Meanwhile, Chinese officials publicly called for de-nuclearization of Korea. This came after a meeting in China with North Korean diplomats.

June 16, 2013: North Korea offered to hold direct talks with the United States regarding the nuclear weapons program in the north. American and South Korean diplomats see that as another meaningless propaganda ploy and that only Chinese pressure can coerce the north into halting their nuclear weapons program.

June 12, 2013: China was harsh in their treatment of a North Korean delegation visiting to explain why the north had abruptly halted planned peace talks with South Korea. In some of the meetings North Korean officials were openly humiliated and made to understand that their government’s recent behavior was not acceptable to China.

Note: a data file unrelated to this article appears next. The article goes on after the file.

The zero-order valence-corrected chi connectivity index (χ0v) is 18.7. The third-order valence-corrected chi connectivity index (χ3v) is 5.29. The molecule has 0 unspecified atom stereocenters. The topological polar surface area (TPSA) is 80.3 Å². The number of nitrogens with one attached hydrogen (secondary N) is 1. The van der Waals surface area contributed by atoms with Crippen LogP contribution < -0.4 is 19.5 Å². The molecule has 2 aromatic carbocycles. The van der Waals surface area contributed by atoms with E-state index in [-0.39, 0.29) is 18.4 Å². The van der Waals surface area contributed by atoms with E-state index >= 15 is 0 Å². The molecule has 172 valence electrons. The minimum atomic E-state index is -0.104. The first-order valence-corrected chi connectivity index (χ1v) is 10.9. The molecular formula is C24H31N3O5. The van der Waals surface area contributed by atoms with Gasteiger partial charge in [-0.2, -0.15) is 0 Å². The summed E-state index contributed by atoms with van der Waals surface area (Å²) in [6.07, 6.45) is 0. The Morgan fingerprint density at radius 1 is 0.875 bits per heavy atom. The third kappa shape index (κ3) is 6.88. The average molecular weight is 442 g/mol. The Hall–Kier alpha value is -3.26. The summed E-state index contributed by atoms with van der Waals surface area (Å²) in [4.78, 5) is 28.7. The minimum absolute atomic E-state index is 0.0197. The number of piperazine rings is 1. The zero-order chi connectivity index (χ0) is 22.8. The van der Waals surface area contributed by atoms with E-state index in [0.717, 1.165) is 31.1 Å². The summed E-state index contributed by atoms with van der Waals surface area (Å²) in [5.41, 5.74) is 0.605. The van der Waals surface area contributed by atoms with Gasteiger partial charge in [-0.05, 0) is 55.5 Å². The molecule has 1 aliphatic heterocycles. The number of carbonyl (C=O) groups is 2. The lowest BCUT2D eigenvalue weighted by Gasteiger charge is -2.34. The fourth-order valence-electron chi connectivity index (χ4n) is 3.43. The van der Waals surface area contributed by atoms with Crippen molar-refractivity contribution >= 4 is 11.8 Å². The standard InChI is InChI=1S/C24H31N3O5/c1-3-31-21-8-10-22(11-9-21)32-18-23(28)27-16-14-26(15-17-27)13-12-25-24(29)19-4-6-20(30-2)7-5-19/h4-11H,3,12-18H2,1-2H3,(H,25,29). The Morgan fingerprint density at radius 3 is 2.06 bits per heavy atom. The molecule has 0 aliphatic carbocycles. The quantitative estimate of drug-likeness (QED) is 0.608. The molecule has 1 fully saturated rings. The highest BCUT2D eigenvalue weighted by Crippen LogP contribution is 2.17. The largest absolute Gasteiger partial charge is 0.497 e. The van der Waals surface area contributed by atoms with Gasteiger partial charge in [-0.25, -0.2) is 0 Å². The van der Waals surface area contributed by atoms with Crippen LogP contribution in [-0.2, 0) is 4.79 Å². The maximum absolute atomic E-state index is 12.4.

June 11, 2013: North Korea abruptly cancelled tomorrow’s peace talks in South Korea because South Korea refused to meet a last minute demand that the South Korean delegation be led by a more senior official (a government minister and not a vice minister). For many South Koreans this was just another example of North Korea playing games with South Korean efforts to negotiate better relations. North Korea denied that it was at fault, blaming the cancellation on South Korean “provocations.”

June 10, 2013: In northeastern North Korea (North Hamkyung province) police are desperately seeking two men who beat to death an armed police officer on a crowded street in board daylight. Few witnesses have been found as most people in that area fear and despise the police. But that attitude has not, until now, resulted in police being murdered in this way. Now the cops are feeling the fear, a rare occurrence in North Korea.